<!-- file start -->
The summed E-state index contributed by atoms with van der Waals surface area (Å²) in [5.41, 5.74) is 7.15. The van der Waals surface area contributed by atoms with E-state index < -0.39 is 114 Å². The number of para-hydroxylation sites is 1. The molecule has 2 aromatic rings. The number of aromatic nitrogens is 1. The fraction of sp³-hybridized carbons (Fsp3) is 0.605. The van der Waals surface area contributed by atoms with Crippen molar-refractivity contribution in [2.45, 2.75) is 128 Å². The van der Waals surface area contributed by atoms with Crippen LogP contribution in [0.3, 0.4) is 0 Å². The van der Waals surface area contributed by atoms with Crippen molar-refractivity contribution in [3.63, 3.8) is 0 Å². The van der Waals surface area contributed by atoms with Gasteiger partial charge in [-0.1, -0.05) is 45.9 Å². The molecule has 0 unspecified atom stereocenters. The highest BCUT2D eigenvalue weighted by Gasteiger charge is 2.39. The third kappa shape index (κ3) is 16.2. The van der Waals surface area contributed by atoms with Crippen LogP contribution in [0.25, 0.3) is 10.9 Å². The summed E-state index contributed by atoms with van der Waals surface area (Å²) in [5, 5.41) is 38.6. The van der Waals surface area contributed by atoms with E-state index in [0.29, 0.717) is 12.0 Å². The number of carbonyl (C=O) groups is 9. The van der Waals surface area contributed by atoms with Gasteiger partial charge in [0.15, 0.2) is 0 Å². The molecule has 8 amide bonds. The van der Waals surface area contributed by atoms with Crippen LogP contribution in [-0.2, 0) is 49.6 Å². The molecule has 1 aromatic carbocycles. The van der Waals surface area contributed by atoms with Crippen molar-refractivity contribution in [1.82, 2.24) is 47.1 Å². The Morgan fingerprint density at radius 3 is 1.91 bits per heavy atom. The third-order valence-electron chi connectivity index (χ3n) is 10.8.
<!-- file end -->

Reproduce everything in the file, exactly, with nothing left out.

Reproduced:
The summed E-state index contributed by atoms with van der Waals surface area (Å²) in [5.41, 5.74) is 7.15. The van der Waals surface area contributed by atoms with E-state index < -0.39 is 114 Å². The number of para-hydroxylation sites is 1. The molecule has 2 aromatic rings. The number of aromatic nitrogens is 1. The fraction of sp³-hybridized carbons (Fsp3) is 0.605. The van der Waals surface area contributed by atoms with Crippen molar-refractivity contribution in [2.45, 2.75) is 128 Å². The van der Waals surface area contributed by atoms with Crippen LogP contribution in [0.3, 0.4) is 0 Å². The van der Waals surface area contributed by atoms with Crippen molar-refractivity contribution in [3.63, 3.8) is 0 Å². The van der Waals surface area contributed by atoms with Gasteiger partial charge in [-0.1, -0.05) is 45.9 Å². The molecule has 0 unspecified atom stereocenters. The highest BCUT2D eigenvalue weighted by Gasteiger charge is 2.39. The third kappa shape index (κ3) is 16.2. The van der Waals surface area contributed by atoms with Crippen LogP contribution in [0.25, 0.3) is 10.9 Å². The summed E-state index contributed by atoms with van der Waals surface area (Å²) in [5, 5.41) is 38.6. The van der Waals surface area contributed by atoms with E-state index in [0.29, 0.717) is 12.0 Å². The number of carbonyl (C=O) groups is 9. The van der Waals surface area contributed by atoms with Gasteiger partial charge in [0.15, 0.2) is 0 Å². The molecule has 8 amide bonds. The van der Waals surface area contributed by atoms with Crippen LogP contribution in [-0.2, 0) is 49.6 Å². The molecule has 1 aromatic carbocycles. The van der Waals surface area contributed by atoms with Crippen molar-refractivity contribution in [1.82, 2.24) is 47.1 Å². The Morgan fingerprint density at radius 3 is 1.91 bits per heavy atom. The third-order valence-electron chi connectivity index (χ3n) is 10.8.